Thursday, June 25, 2009


These first two shots are from a couple of weeks ago when my little dirt road was well populated with baby birds. Often while walking by, catbird fledglings would pop out just two feet in front of me, having been perched well hidden.

Here's a youngster working on its new wings while mother looks on guardedly. The shot down below was from a few days ago while this catbird dodged in and out from the branches, but never leaving the scene. Simultaneously curious and cautious, it seemed.

From Florence Mirriam, an author who wrote for Audubon Magazine in 1886:

"High trees have an unsocial aspect, and so, as Lowell says, "The catbird croons in the lilac bush," in the alders, in a prickly ash copse, a barberry-bush, or by the side of the garden. In Northampton one of his favorite haunts is an old orchard that slopes down to the edge of Mill River. Here he is welcomed every year by his college girl friends; and in the open seclusion of an apple-tree proceeds to build his nest and raise his little family, singing through it all with keen enjoyment of the warm sunshine and his own company.

To the tyro the catbird is at once the most interesting and most exasperating of birds. Like some people, he seems to give up his time to the pleasure of hearing himself talk. A first cousin of the mocking-bird — whom he resembles in person much more than in voice — perhaps the relationship accounts for his overweening confidence in his vocal powers. As a matter of fact his jerky utterance is so harsh that it has been aptly termed asthmatic.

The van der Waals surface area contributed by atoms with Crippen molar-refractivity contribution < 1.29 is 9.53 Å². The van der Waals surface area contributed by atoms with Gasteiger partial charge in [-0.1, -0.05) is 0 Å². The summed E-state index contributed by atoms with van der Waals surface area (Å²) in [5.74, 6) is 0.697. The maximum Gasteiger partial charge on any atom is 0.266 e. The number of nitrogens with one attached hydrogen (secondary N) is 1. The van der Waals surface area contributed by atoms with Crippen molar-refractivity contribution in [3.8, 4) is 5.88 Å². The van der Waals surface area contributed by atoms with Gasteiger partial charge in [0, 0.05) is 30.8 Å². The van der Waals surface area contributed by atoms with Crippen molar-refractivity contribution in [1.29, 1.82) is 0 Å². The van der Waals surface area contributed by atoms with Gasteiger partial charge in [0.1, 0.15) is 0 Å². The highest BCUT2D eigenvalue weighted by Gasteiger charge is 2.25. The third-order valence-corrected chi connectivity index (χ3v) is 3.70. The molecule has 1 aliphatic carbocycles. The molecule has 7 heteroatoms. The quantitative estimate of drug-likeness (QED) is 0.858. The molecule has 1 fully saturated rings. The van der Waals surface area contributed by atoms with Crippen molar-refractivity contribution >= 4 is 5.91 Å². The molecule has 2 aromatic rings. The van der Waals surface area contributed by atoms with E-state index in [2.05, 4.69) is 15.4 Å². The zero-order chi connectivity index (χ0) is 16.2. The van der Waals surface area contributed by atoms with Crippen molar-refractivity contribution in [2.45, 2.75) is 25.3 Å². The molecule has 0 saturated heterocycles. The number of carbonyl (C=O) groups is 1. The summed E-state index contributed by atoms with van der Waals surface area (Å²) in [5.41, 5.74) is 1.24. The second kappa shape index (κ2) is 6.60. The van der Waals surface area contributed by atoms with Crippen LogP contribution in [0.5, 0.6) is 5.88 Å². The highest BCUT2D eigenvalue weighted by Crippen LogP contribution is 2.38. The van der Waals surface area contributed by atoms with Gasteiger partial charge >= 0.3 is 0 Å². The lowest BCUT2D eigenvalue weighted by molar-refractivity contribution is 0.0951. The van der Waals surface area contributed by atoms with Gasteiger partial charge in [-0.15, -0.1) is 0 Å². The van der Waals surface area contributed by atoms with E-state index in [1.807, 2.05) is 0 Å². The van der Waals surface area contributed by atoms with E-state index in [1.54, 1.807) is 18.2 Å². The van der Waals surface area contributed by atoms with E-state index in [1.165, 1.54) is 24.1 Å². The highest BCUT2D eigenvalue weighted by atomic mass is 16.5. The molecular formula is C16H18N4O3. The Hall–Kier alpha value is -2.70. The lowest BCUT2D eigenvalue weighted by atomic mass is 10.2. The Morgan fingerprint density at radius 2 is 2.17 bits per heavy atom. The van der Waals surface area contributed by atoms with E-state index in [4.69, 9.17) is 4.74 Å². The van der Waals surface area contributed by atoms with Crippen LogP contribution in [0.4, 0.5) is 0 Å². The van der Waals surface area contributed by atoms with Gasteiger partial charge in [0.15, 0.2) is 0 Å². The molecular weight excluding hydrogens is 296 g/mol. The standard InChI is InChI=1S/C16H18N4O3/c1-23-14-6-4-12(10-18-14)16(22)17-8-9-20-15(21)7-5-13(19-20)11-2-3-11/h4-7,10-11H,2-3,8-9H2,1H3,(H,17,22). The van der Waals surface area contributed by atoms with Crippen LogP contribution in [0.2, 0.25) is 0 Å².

The catbird is unmistakably a Bohemian. He is exquisitely formed, and has a beautiful slate-gray coat, set off by his black head and tail. By nature he is peculiarly graceful, and when he chooses can pass for the most polished of the Philistine aristocracy. But he cares nothing for all this. With lazy self-indulgence he sits by the hour with relaxed muscles, and listlessly drooping wings and tail. If he were a man you feel confident that he would sit in shirt sleeves at home and go on the street without a collar.

And his occupation? His cousin is an artist, but he — is he a wag as well as a caricaturist, or is he in sober earnest when he tries to mimic the inimitable Wilson's thrush? If a wag he is a success, for he deceives the unguarded into believing him a robin, a cat, and — "a bird new to science! " How he must chuckle over the enthusiasm which hails his various notes and the bewilderment and chagrin that come to the diligent observer who finally catches a glimpse of the garrulous mimic!

The catbird builds his nest as he does everything else. The loose mass of coarse twigs patched up with pieces of newspaper or anything he happens to fancy, looks as if it would hardly bear his weight. He lines it, however, with fine bits of brown and black roots, and when the beautiful dark green eggs are laid in it, you feel sure that such an artistic looking bird must enjoy the contrasting colors."

Mirriam, Florence A. Birds Through an Opera Glass. Boston, 1986. 18-20. Google Book Search. Web. 24 Jun 2009.

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